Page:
This analysis satisfied almost all the criteria to be considered solid enough for a meta-analysis. Despite the inclusion of observational studies, a very low level of heterogeneity was surprisingly reported among all the subgroups assessing the different clinical outcomes which should be considered a strong point of this analysis.

This analysis is also among the first meta-analyses comparing postinterventional adverse cardiovascular outcomes in patients with and without HIV infection. Moreover, it consisted of a larger number of patients (both HIV positive and HIV negative). The low level of heterogeneity reported among all the subgroups should further add up to its novelty.

However, due to a limited number of HIV positive patients, the analysis might not generate robust results. In addition, this analysis only involved data which were obtained from observational studies which are not considered as good as data which are found in RCTs. Moreover, all the studies did not report similar cardiovascular outcomes. Therefore, when the outcomes were analyzed, not all of the studies were involved each time.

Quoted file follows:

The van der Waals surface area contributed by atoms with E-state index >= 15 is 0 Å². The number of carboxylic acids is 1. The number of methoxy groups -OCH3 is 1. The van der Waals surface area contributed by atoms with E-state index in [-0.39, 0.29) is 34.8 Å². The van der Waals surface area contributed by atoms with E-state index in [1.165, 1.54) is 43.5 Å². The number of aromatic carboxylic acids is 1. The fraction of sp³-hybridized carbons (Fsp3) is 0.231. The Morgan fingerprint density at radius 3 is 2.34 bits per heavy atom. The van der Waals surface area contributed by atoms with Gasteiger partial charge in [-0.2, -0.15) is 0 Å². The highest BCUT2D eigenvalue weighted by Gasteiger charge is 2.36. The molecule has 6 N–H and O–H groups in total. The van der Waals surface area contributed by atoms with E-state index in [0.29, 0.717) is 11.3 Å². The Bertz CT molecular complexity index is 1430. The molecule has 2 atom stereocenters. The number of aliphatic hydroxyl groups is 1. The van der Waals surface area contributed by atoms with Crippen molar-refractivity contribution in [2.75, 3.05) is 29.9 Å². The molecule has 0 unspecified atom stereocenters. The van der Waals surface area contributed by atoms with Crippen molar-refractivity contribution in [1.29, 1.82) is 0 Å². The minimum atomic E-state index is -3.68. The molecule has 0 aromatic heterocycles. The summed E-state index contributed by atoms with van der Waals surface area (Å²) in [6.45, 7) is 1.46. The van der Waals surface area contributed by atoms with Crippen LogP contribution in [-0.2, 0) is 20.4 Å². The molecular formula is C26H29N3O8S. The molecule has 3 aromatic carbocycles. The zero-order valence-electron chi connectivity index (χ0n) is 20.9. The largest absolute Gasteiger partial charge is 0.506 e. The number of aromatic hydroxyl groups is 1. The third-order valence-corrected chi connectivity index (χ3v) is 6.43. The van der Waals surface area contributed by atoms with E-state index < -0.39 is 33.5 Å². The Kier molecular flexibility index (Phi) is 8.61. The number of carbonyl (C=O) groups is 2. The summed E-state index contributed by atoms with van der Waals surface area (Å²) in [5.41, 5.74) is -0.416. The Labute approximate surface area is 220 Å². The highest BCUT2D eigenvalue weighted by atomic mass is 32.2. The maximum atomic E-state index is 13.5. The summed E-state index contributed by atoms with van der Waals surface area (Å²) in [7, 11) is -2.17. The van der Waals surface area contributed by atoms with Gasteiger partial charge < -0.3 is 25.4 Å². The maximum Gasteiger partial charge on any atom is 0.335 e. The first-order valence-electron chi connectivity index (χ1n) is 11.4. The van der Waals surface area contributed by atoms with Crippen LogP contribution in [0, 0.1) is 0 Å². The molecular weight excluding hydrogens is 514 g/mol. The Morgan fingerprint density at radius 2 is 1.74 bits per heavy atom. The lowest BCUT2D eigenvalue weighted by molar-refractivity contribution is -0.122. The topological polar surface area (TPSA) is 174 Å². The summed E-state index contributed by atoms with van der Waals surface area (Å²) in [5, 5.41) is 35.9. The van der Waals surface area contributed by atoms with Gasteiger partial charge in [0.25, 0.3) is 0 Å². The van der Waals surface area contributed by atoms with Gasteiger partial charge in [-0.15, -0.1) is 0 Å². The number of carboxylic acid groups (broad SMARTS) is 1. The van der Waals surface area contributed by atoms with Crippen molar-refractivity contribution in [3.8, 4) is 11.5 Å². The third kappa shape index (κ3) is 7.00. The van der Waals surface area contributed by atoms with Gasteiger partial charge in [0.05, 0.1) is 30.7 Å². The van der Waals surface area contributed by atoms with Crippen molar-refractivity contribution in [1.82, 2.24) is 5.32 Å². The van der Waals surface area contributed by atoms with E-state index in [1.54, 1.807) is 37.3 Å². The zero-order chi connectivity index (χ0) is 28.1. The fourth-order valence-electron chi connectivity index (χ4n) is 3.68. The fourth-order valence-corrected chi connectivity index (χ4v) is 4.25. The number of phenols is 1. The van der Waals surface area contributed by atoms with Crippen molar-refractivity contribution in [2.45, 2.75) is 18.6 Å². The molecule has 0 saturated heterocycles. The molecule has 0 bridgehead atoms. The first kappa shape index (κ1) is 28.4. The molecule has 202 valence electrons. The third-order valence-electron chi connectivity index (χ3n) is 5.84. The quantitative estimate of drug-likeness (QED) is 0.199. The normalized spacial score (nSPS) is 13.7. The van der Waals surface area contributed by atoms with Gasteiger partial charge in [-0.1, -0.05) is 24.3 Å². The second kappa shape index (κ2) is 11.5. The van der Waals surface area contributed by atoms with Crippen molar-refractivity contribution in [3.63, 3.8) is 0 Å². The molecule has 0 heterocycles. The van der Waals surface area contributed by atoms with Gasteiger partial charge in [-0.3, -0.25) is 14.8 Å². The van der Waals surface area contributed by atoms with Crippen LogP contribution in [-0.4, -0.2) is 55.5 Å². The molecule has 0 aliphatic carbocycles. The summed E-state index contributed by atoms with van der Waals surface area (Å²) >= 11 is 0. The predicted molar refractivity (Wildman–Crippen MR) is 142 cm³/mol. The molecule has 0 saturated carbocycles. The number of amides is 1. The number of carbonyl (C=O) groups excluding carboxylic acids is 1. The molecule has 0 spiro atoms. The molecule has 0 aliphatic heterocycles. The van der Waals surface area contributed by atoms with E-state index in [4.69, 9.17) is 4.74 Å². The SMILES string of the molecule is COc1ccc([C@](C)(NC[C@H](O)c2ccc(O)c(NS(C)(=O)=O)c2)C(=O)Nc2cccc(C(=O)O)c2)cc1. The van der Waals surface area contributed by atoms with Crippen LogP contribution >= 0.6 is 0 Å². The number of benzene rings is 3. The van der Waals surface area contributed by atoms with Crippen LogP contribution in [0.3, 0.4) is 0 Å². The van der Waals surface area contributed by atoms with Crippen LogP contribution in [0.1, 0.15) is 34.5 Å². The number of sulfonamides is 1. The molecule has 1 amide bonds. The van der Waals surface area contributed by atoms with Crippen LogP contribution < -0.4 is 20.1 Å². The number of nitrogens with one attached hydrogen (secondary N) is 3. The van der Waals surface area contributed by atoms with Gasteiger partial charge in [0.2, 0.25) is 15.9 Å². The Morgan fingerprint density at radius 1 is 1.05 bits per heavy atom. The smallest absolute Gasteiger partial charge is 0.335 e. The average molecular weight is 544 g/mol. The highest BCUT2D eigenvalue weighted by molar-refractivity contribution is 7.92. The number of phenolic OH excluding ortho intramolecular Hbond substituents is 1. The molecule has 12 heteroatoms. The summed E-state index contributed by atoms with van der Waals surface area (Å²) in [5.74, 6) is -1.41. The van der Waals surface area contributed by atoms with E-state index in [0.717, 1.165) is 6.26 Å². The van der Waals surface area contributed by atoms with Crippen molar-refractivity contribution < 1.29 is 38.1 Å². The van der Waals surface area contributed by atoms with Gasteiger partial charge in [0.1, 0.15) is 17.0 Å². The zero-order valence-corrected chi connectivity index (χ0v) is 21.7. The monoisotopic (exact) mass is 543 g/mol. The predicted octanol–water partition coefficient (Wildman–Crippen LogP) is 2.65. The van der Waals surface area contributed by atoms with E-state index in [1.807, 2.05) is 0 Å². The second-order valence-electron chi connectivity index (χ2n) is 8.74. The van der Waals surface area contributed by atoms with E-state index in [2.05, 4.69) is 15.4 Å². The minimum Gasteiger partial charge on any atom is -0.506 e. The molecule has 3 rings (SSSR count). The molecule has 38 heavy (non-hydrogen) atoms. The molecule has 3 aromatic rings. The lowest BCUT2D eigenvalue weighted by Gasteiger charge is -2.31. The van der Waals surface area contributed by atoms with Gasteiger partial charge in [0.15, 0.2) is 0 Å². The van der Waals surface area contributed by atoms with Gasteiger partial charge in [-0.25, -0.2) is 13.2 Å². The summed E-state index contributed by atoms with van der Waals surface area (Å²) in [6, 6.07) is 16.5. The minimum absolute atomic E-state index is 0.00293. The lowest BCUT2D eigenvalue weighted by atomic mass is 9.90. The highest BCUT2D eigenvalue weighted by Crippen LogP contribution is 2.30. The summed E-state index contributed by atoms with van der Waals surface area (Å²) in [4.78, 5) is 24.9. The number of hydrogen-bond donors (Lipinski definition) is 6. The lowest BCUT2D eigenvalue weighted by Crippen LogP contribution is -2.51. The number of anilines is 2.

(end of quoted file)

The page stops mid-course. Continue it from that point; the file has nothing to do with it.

Conclusion

Patients who were infected with HIV had similar mortality post coronary intervention compared to patients who were not infected by the virus, during a mean follow-up period of 1–3 years. In addition, no significant increase in MI, TVR, TLR, MACEs and stroke were observed during this follow up period. Therefore, it might be concluded that no apparent impact of HIV on the cardiovascular outcomes was observed post coronary intervention.

Abbreviations

AIDS: 

acquired immune deficiency syndrome

CAD: 

coronary artery disease

HAART: 

highly active antiretroviral therapy

HIV: 

human immunodeficiency virus

MACEs: 

major adverse cardiac events

PCI: 

percutaneous coronary intervention

Declarations

Acknowledgements

Not applicable.

Funding

This research was supported by the Promotional Project of Guangxi Medical and Health Appropriate Technology (No. S201518).